**Lesson 3.4 – Estimating a Margin of Error**

**Use simulation to approximate the margin of error for a sample proportion and interpret the margin of error.****Use simulation to approximate the margin of error for a sample mean and interpret the margin of error.**

**Activity: How much TV do students watch?**

Students are expected to do the first page of this Activity in pairs. The second page is done as a whole group. On the first page, we are trying to get students to see the reason why we multiply the standard deviation by 2 in order to get the margin of error. The reason is because a majority or our estimates will be within 2 standard deviations away from the mean (should be around 95%). Since our students have already seen the normal distribution and the 68-95-99 rule in their Algebra 2 class, we can also make this connection.

Mean – 2 * S.D. = 5.019 – 2 * 0.262 = 4.495

Mean + 2 * S.D. = 5.019 + 2 * 0.262 = 5.543

29 out of the 30 (97%) of the estimates are between 4.495 and 5.543 hours of TV.

On page two of the activity, we show students this calculation (which is really a 95% confidence interval…a preview of what’s to come!). We felt that we needed the idea of a confidence interval in order to discuss the margin or error. We worked as a whole group to take the students through the second example concerning the proportion of students who text during class.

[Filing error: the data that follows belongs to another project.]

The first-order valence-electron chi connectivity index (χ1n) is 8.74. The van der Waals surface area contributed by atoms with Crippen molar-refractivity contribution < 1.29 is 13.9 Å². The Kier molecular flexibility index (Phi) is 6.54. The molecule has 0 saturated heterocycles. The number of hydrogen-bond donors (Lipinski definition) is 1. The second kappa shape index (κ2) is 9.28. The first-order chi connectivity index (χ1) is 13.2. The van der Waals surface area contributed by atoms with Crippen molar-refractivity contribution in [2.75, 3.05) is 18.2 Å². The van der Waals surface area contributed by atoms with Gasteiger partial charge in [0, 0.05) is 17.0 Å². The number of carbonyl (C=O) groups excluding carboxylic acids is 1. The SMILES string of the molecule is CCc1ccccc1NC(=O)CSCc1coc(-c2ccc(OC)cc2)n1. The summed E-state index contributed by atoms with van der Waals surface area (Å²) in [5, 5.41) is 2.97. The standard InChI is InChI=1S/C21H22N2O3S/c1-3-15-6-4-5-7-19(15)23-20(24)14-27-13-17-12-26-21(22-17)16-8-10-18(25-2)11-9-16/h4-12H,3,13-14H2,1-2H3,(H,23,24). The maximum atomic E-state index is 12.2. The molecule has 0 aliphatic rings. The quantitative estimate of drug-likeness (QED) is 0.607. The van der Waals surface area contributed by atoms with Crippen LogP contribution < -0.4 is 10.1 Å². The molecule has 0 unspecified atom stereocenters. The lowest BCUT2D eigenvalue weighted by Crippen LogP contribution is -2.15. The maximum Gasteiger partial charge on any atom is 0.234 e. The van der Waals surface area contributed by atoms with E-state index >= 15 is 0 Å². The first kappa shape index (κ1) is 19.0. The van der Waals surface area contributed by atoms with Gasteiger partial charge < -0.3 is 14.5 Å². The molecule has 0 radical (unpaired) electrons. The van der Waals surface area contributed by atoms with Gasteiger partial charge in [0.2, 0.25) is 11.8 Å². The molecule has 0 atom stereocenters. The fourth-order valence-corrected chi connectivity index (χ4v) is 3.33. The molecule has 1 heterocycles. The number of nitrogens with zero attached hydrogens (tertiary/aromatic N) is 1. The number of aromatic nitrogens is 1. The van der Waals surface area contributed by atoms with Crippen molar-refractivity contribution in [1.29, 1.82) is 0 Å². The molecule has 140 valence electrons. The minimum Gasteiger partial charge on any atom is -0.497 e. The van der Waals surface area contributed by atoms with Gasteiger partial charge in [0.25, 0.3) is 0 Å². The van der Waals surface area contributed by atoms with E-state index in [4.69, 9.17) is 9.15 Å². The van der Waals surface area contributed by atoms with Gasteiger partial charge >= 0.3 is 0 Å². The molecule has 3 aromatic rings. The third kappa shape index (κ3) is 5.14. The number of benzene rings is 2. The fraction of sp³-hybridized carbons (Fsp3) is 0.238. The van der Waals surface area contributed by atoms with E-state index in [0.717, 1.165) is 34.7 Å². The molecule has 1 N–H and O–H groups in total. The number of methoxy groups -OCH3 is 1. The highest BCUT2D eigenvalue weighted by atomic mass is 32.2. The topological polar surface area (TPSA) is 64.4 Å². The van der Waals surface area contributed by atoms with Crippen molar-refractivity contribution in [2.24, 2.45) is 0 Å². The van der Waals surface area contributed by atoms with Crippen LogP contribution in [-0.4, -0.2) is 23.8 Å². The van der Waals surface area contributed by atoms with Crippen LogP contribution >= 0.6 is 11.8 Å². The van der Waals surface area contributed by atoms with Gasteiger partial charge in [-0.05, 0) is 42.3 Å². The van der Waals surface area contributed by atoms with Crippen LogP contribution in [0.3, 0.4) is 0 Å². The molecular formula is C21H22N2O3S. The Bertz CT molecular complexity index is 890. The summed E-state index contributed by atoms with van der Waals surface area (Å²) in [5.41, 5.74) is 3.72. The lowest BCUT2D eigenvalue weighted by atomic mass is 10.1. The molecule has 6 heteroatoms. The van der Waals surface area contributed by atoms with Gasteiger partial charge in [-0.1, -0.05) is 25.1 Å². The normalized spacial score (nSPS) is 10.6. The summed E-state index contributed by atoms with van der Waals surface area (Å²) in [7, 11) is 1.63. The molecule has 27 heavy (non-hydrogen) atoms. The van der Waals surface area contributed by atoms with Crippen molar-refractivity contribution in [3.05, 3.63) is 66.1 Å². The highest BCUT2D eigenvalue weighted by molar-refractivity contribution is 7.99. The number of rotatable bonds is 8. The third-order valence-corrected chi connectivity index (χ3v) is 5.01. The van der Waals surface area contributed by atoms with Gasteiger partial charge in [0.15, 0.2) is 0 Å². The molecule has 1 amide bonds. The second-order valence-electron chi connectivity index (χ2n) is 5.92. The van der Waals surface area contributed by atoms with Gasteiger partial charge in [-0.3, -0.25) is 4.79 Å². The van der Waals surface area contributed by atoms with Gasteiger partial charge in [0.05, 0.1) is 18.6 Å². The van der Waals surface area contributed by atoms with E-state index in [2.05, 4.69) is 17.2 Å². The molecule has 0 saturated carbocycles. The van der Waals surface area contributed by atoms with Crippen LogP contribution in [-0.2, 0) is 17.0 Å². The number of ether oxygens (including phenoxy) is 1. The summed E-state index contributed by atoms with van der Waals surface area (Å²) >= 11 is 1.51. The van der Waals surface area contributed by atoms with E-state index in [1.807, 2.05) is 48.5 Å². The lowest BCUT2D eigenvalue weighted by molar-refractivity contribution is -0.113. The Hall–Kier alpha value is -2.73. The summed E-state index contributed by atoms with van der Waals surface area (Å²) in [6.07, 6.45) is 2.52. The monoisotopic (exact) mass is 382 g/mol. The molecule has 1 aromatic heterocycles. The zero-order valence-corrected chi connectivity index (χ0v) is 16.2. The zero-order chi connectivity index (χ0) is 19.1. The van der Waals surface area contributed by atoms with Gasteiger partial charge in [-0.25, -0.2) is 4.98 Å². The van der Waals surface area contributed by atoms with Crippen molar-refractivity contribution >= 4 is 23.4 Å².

**Application 3.4**

As an exit slip, students worked individually on the application. The Application allows students a chance to try to write an interpretation of a margin of error on their own. It also gives them their first chance to assess whether a claim is plausible (is the claimed value within the confidence interval?). We like that students are already practicing inferential thinking before we have formally reached statistical inference.

**Notes**

We were very specific with how we wanted students to interpret the margin or error: “we expect the true proportion/mean (context) to be at most _______ away from our estimate of _________.”